Yet the sad truth is that many students are not so fortunate or so well-prepared when caught in the epidemic of college-age mental health problems. The current and incoming generations of college students need to be better equipped with the maturity boost that social-emotional intelligence provides. Being better prepared for the roller coaster of college life will reduce the chances of their coming off the rails.
And what about the parents on the other side of these frightening experiences? Instead of the nostalgic truism that college will be “the best years of your life,” we hear from countless parents concerned about how their children’s lives are falling apart. Despite all they’ve done to educate and support their talented child, they see signs of wobbling begin to appear in the form of poor coping, anxiety, depression, or emotional upheaval.
As two well-established experts on late adolescent psychiatry and family psychology, we’ve coached families through such times, giving parents tools to help their once-confident students preserve or regain their ability to organize time, work, and even the basics of sleeping and eating. Yet, many students are unprepared for the removal of home’s invisibly embedded emotional and cognitive scaffolding.
In his role as Professor of Psychiatry and Pediatrics at the University of Pennsylvania Perelman School of Medicine and co-chair of the President’s and Provost’s Task Force on Student Psychological Health and Well Being, Dr. Rostain has closely watched the dramatic rise in campus mental-illness rates with deep concern. Colleges and universities across the country are reporting an explosion of mental health problems verging on an epidemic, with a skyrocketing number of students seeking help. Rostain is very familiar with the risks, challenges, and complex systems issues facing young people, and has made it his mission to find solutions for these students and parents alike. As a family psychologist, faculty member, and clinical supervisor, Dr. Hibbs has had decades of experience helping parents and students cope in challenging and crisis-laden times.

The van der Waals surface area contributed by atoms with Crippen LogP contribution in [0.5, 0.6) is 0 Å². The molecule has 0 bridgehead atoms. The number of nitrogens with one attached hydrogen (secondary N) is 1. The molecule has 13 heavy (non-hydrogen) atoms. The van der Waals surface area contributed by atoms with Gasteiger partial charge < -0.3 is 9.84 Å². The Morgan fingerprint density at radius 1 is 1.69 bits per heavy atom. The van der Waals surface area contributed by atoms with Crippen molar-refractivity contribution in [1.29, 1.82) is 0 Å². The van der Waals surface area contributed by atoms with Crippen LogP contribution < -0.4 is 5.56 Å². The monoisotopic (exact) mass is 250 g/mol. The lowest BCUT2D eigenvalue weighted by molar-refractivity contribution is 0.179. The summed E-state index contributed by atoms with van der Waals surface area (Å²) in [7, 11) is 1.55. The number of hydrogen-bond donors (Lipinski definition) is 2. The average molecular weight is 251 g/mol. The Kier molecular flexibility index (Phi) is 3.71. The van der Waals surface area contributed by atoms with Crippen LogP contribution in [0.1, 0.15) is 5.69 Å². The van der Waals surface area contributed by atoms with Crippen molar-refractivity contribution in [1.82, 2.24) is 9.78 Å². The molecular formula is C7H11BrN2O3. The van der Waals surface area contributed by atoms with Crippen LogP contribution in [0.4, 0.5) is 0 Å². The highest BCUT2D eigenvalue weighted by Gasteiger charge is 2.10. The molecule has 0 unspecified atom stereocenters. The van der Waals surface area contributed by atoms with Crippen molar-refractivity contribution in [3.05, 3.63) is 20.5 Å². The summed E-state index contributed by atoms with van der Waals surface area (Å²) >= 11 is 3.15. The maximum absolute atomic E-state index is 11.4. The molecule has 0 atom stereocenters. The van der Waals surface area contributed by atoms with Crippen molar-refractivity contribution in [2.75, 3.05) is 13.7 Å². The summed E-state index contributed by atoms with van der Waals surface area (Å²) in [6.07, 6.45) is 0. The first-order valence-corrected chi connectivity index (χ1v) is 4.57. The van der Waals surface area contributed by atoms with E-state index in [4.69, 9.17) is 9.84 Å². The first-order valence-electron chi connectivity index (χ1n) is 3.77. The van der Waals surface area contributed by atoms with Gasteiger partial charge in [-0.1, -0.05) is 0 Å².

As parents ourselves, we know all too intimately the gnawing anxiety that can be fed by pervasive media coverage of such campus hazards as hazing, binge drinking, drug use, and sexual assault, as well as the quieter desperations of “not fitting in” or feeling that you’re “not making it.” When these all-too-common risks give rise to emotional disorders or psychiatric illnesses, students and parents alike can be overwhelmed.
That was Dr. Hibbs’s experience when her son Jensen suffered a depression that required a medical leave from college. Despite her professional expertise, Jensen’s harrowing crisis left Hibbs humbled and scrambling for answers, while more deeply informing her of the preparation, knowledge, and skills that parents and students need. Following Jensen’s treatment by Dr. Rostain—and his subsequent recovery—we resolved to coauthor The Stressed Years of Their Lives, a book that provides solutions, strategies, and solidarity for parents who want to help their students avoid, resolve, or recover from a mental health problem or crisis. It is also a book to give hope and support to students, through the stories of their peers. We thank Jensen, as well as the many students, parents, and educators who so generously lent their stories to this book.1
Copyright © 2019 by B. Janet Hibbs and Anthony Rostain.